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A 401K beneficiary is a person who is chosen to inherit the money in another person’s 401K retirement plan savings account, should that individual die while there is still money in the account. If 401K owners want to ensure certain people get their 401K funds upon their death, rather than having it go to their estate, they must usually designate a beneficiary in writing. In the U.S., there is a federal law that stipulates a married person’s spouse is automatically the 401K beneficiary unless the spouse expressly gives up this privilege. Other possible 401K beneficiaries include parents, children, domestic partners and trusts.
When saving money toward retirement, many people choose to invest in a 401K savings plan. Under normal circumstances, a person is generally not eligible to take distributions from the plan until he or she reaches a set age, usually around 60 years old, or experiences certain financial hardships. Even when a person begins taking distributions, he or she usually takes only a portion of money out of the 401K at a time. When a person dies, the money is usually given to the 401K beneficiary the person has previously named.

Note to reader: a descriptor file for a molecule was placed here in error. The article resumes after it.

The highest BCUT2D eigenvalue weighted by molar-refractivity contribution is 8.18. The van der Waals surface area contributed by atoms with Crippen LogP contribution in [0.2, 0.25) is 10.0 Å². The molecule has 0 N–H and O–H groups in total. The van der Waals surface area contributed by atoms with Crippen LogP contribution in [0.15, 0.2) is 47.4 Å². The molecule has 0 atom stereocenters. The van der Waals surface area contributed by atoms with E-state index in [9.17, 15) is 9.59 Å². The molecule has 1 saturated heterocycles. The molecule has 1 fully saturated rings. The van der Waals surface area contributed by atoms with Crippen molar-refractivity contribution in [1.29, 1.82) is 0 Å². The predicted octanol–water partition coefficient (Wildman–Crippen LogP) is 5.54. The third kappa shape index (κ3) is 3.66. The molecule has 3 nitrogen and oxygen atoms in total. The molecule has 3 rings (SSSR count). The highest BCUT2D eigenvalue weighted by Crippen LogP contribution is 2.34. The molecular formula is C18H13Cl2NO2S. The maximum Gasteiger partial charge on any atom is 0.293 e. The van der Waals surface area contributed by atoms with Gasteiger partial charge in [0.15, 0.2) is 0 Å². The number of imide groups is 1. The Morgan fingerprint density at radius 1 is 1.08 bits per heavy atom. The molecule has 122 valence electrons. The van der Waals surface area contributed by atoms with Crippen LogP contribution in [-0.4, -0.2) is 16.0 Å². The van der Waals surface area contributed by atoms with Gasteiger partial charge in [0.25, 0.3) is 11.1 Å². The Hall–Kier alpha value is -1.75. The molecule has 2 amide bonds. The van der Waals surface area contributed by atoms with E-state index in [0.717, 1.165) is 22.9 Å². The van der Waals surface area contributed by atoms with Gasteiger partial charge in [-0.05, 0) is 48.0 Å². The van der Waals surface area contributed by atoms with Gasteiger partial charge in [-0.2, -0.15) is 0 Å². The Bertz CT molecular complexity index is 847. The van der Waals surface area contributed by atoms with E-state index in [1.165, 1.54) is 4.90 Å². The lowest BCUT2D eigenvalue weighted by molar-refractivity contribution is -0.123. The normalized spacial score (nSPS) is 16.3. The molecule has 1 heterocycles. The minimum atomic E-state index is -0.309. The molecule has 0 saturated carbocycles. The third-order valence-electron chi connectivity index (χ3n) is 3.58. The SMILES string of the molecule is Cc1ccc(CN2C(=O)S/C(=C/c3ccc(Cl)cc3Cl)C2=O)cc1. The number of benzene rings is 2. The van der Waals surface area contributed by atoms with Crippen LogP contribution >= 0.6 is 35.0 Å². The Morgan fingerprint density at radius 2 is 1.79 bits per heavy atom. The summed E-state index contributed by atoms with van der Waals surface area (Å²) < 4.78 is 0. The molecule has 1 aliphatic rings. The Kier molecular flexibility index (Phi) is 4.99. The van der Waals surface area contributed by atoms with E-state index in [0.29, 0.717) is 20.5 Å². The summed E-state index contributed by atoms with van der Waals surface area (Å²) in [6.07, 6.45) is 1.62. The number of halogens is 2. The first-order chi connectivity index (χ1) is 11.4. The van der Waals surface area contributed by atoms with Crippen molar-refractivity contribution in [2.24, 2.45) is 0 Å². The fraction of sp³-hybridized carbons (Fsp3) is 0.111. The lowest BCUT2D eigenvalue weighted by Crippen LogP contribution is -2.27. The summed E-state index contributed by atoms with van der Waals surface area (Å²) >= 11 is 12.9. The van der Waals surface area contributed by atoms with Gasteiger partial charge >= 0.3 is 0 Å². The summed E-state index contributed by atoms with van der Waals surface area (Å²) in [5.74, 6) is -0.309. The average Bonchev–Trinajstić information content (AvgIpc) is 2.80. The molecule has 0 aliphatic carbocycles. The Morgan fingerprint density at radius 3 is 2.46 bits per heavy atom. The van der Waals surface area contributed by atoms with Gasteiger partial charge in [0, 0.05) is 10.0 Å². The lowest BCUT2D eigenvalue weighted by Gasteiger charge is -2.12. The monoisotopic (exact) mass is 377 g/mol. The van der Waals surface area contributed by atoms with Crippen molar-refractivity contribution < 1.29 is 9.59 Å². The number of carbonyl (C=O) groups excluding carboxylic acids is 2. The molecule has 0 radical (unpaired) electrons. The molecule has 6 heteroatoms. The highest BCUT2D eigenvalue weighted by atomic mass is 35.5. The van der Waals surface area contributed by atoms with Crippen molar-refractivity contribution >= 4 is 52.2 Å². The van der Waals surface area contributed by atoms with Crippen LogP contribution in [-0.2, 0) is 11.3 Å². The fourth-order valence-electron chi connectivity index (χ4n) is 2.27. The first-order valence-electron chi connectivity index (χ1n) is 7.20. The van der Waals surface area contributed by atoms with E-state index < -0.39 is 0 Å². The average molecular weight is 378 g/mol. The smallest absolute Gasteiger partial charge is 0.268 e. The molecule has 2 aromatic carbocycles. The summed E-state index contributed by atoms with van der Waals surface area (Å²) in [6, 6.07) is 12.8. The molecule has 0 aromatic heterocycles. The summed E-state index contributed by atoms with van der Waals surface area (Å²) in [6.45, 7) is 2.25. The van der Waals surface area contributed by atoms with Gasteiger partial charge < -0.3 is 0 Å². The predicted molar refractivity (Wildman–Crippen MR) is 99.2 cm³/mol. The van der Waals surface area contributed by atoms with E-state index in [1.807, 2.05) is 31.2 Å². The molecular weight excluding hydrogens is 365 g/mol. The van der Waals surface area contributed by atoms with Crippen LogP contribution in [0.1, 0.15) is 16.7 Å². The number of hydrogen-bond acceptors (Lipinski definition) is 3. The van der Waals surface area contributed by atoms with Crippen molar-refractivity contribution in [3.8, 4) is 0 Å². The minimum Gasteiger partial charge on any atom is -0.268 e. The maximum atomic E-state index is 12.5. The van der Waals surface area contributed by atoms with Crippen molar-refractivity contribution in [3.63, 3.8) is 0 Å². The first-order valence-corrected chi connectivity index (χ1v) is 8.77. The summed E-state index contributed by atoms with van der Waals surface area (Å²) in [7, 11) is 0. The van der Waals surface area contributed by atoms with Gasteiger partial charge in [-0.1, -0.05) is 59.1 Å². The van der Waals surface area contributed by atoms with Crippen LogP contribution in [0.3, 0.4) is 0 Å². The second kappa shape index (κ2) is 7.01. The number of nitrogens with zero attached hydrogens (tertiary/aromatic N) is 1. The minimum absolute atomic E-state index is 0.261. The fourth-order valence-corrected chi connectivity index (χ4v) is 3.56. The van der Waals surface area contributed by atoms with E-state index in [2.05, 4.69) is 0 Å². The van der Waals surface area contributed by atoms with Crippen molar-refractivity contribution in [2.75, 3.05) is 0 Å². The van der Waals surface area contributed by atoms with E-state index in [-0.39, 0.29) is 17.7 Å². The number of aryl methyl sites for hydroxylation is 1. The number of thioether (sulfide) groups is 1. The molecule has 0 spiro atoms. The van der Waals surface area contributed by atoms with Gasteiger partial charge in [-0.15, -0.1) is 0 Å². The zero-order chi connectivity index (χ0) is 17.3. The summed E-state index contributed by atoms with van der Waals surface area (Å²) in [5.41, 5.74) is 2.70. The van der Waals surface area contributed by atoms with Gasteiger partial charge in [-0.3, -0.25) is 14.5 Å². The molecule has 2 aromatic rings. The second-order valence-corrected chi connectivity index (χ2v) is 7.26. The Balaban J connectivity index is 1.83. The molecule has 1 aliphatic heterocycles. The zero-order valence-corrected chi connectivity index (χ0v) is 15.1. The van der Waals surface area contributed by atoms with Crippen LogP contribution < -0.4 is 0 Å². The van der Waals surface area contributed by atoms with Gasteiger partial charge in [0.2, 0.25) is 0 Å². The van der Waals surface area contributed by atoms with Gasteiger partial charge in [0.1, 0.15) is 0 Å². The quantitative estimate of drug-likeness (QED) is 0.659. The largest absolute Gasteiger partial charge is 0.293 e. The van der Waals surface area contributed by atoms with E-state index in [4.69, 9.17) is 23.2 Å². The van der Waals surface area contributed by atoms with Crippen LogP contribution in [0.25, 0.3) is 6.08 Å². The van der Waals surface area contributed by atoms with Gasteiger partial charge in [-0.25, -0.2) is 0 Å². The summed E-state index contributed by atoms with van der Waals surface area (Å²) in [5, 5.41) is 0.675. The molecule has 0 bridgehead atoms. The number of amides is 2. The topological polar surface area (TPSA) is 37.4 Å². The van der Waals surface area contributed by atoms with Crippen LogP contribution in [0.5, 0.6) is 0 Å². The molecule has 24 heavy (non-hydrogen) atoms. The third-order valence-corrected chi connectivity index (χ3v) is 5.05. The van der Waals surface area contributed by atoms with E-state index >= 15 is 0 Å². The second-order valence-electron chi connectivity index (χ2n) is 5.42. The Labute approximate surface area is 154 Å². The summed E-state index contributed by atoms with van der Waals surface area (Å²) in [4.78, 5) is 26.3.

Typically, a 401K beneficiary is named when a person first sets up a 401K account. A person is usually given a form prompting the naming of at least one beneficiary, often with the option to split the proceeds between multiple beneficiaries.
In the U.S., if a person is married, his or her spouse is automatically the primary beneficiary, whether listed on the form or not, unless the spouse agrees to waive his or her right to this in writing. Even if a person is separated from his or her spouse at the time of death, unless a waiver has been signed, the 401K proceeds will generally still go to the estranged spouse. Due to this, and other possible unintended scenarios, experts agree that it is important to periodically update one’s beneficiary form to ensure it is current, especially after a significant change in status, such as a marriage or divorce.
While spouses are the automatic beneficiary for married individuals, there are many other options for the naming of a 401K beneficiary. For example, if a person has children, he or she may name the children or, if the children are under 18, an authorized trustee, as 401K beneficiaries. Young adults may name their parents or siblings. A person who is not married but has long-time domestic partner may name the partner as a 401K beneficiary. Still others may name a trust as the beneficiary, leaving the trustees to designate the 401K proceeds as they see fit.
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